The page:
Brazilian airlines Azul and Gol are positioning to take advantage of a resurgence in domestic and international travel as some of the last travel restrictions for customers from the vast Latin American country are set to fall.

Before the pandemic, the airlines had been expanding in the vast Latin American country, seeking share of an immensely under-served air travel market.

Now they are picking up where they left off in 2019, though with differing strategies.

Gol first 737 Max 8

Source: Boeing

Gol and Azul prepare to capture rising air travel demand.

Azul has pushed forward, now serving 130 cities – more than in 2019 – and in September notching 8.7% more revenue passenger kilometres than in the same month two years ago. Gol is taking a more-conservative approach, especially when it comes to resuming international routes.

The two Sao Paulo-based rivals agree, however, that Brazilians want to travel, and that opportunity is theirs for the taking.

“In 2019, [market growth] in the US and Europe and other parts of the world… was stagnant to slightly up, but Brazil was growing tremendously,” Azul chief executive John Rodgerson tells FlightGlobal at the ALTA Airline Leaders Forum in Bogota on 25 October.

Pre-pandemic, Brazil had about one-fifth as many flights per-capita as Europe or the USA, and also lagged other Latin American countries.

“Maybe the growth rate has changed, but it’s still a growing market,” Rodgerson says. “What does Brazil look like in 2023 or 2024? I think it’s going to be much bigger than 2019.”


“The third quarter will mark for us the end of what I would call our pandemic management,” says Gol chief financial officer Richard Lark on 26 October. “The fourth quarter is going to be a pivot for us in two senses: the large corporate accounts are coming back, and we will be fully into our transition from the [737] NG fleet to the Max.”

The airline expects to have 22 Boeing 737 Max by year-end, and 44 at the end of 2022, he says. For the moment, Gol’s focus is re-establishing its domestic operation before making great strides overseas.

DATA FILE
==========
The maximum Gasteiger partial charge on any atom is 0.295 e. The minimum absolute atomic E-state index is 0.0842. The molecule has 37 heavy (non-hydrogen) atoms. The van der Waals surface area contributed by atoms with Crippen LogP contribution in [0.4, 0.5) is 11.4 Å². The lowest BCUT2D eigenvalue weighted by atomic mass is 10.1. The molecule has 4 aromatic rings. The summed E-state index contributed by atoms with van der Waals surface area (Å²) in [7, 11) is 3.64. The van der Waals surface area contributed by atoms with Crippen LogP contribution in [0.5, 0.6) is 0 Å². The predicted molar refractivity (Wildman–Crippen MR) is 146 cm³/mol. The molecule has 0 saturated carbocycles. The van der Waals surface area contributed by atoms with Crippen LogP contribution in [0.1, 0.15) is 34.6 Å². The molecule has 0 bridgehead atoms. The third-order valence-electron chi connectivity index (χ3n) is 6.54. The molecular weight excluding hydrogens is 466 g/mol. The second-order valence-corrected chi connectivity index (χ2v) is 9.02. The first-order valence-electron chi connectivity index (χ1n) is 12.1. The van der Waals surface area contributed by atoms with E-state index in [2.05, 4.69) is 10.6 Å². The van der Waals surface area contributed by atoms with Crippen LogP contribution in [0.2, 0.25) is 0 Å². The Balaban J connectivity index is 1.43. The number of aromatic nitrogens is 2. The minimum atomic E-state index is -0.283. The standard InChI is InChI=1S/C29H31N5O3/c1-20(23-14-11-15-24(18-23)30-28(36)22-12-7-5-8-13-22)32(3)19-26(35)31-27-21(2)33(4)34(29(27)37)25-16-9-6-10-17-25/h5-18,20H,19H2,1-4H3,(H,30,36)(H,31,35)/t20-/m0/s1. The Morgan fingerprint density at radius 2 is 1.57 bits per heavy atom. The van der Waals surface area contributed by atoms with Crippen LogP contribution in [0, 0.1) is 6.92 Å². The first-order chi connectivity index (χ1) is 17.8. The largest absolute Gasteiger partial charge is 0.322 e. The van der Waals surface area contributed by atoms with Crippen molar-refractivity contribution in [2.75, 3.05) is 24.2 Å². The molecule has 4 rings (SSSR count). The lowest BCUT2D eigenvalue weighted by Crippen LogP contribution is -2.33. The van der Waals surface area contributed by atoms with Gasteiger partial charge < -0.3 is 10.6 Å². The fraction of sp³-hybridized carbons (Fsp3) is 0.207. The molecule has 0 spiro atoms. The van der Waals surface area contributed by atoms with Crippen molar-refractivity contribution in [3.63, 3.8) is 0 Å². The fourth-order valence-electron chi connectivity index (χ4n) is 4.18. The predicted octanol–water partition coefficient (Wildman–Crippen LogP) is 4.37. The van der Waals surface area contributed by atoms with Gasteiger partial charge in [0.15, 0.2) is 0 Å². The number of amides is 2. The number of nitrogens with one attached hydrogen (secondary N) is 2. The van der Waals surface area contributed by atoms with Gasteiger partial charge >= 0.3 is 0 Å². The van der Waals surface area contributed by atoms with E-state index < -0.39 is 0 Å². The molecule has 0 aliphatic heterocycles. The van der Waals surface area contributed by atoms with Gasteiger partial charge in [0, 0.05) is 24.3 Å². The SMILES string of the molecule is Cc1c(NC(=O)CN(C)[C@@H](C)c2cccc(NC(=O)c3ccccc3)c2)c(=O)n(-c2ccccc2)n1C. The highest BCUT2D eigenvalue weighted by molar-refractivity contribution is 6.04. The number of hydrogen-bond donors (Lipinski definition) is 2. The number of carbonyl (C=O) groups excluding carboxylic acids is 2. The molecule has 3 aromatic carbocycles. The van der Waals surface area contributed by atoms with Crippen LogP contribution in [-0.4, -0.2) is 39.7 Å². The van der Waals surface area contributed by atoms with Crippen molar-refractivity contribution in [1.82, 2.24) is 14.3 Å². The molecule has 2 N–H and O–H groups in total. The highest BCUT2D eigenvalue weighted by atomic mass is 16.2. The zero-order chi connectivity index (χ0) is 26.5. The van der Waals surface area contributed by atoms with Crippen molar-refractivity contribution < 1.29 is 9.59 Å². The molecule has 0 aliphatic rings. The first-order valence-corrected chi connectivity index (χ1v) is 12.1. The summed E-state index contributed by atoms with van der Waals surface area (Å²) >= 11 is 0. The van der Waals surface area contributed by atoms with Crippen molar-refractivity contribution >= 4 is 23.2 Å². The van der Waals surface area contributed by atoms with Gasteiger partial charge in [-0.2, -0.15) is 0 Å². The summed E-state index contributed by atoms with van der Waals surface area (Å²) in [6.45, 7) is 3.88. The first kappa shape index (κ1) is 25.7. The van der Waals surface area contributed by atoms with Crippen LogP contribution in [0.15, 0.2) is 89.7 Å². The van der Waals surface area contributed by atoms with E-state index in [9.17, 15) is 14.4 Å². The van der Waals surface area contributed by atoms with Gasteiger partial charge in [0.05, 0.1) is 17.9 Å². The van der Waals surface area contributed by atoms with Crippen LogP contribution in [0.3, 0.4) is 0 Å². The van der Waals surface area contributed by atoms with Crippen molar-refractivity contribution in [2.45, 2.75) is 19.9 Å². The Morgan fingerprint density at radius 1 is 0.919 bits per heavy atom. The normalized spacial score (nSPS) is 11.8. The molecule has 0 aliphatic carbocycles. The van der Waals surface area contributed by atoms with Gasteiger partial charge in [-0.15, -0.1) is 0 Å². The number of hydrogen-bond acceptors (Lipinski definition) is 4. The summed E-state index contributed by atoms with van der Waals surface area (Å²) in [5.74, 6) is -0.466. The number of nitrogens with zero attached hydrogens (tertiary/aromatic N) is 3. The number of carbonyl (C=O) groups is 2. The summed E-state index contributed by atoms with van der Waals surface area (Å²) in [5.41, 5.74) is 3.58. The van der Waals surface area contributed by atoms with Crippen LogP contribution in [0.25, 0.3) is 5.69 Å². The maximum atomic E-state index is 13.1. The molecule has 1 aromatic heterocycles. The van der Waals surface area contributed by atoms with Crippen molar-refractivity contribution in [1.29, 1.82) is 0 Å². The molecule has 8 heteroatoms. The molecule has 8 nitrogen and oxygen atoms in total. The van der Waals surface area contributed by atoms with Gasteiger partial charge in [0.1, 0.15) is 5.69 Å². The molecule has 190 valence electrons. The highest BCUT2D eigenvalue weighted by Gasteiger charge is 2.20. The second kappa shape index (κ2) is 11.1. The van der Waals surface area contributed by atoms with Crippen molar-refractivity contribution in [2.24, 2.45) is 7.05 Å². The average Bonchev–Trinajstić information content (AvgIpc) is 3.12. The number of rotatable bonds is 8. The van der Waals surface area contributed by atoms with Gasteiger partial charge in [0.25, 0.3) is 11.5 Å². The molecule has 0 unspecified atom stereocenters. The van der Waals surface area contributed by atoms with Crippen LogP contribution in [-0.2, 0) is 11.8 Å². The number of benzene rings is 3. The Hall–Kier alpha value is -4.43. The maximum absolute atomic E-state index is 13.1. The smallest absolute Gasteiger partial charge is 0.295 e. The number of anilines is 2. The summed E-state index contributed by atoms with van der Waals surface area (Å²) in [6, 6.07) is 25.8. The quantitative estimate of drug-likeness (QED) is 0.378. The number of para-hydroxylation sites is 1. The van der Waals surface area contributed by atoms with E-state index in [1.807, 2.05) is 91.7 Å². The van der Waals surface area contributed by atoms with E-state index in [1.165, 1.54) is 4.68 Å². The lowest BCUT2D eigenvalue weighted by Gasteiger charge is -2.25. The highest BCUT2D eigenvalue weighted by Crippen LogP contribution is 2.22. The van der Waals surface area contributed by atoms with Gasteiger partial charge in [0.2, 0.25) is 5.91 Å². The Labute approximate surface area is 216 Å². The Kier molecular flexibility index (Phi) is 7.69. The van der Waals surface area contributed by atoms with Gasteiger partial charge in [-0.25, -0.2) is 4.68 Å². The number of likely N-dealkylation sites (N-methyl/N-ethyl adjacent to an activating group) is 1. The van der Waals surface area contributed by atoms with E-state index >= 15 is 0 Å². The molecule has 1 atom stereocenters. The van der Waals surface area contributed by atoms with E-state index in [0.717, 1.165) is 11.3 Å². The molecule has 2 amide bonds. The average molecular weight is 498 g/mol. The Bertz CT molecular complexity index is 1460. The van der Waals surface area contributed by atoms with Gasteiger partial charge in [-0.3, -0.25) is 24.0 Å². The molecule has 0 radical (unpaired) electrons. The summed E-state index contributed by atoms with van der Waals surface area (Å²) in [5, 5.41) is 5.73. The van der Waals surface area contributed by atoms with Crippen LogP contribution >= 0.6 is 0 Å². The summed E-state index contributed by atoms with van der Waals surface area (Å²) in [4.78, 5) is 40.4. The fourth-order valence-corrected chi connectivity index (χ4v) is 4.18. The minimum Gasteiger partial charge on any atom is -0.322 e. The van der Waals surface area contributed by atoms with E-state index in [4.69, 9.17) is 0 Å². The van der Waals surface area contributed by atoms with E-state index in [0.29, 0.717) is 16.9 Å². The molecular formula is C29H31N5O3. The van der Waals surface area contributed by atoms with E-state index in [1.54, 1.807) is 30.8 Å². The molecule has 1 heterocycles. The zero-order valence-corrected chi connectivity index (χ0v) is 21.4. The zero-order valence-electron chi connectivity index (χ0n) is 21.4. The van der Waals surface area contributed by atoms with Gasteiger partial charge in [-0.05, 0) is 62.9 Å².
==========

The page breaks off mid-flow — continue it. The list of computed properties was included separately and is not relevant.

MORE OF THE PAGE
“We now have to prioritise serving the Brazilian domestic market,” Lark says. “We don’t have excess capacity right now to focus on international routes.”

In addition, Gol is conscious about needing to retain slots at the country’s busiest airports in Brazil.

According to Cirium fleets data, 95 of Gol’s 127 737s are in service, and Lark aims to have 100 flying by year-end.

Amid the pandemic, Gol nixed international flights and shrunk its operation to a single hub in Sao Paulo. But it aims to return to five hubs as corporate travellers return in greater numbers. Lark says the airline saw a big boost in October, and that business travel should be at about 30% of pre-pandemic levels by year-end.

The airline intends to resume international flights in November with a route to Montevideo, Uruguay. It plans to begin flying to Argentina and Chile in the first quarter of next year, and to restore US routes in the second quarter.


Source: Sidney de Almeida/

Azul’s Rodgerson is also re-imagining his airline’s network. With the USA opening on 8 November, Brazilians are ready to go. And Azul is ready to fly them.

”I’m hoping that, over the next year, we’ll be able to build [our US network] back for Brazilians,” he says. “I joke that Brazilians buy everything from underwear to iPhones in the US. And so once the border opens, there’s going to be a huge influx of people going.”


And as the pandemic wanes, both executives reflect that Covid-19 undeniably and irrevocably changed their airlines and their outlooks.

Rodgerson’s most frustating moment came when he realised that Brazil’s government would not set aside financial aid for the industry, as some other countries had.

“We’re really important to this economy,” he says. “We saw what other countries’ airlines were getting, and we are actually competing with those US and European carriers.”

“I’m so proud that we actually got through it on our own, and we got the airline…flying to pre-Covid levels faster than most other airlines in the world,” he adds.

Lark recalls many days he spent in Gol’s empty offices, alone – other executives were at home – and confronted with the immensity of Gol’s challenges. He had to fight to keep feelings of helplessness at bay.

“I always had to remind my team that we can’t solve all the world’s problems. We can’t solve the pandemic for everyone in one day. But we can solve the little problems. And we can only solve today’s problems today. We can’t fix tomorrow’s problems today.”

“It was good to focus on that purpose,” he says.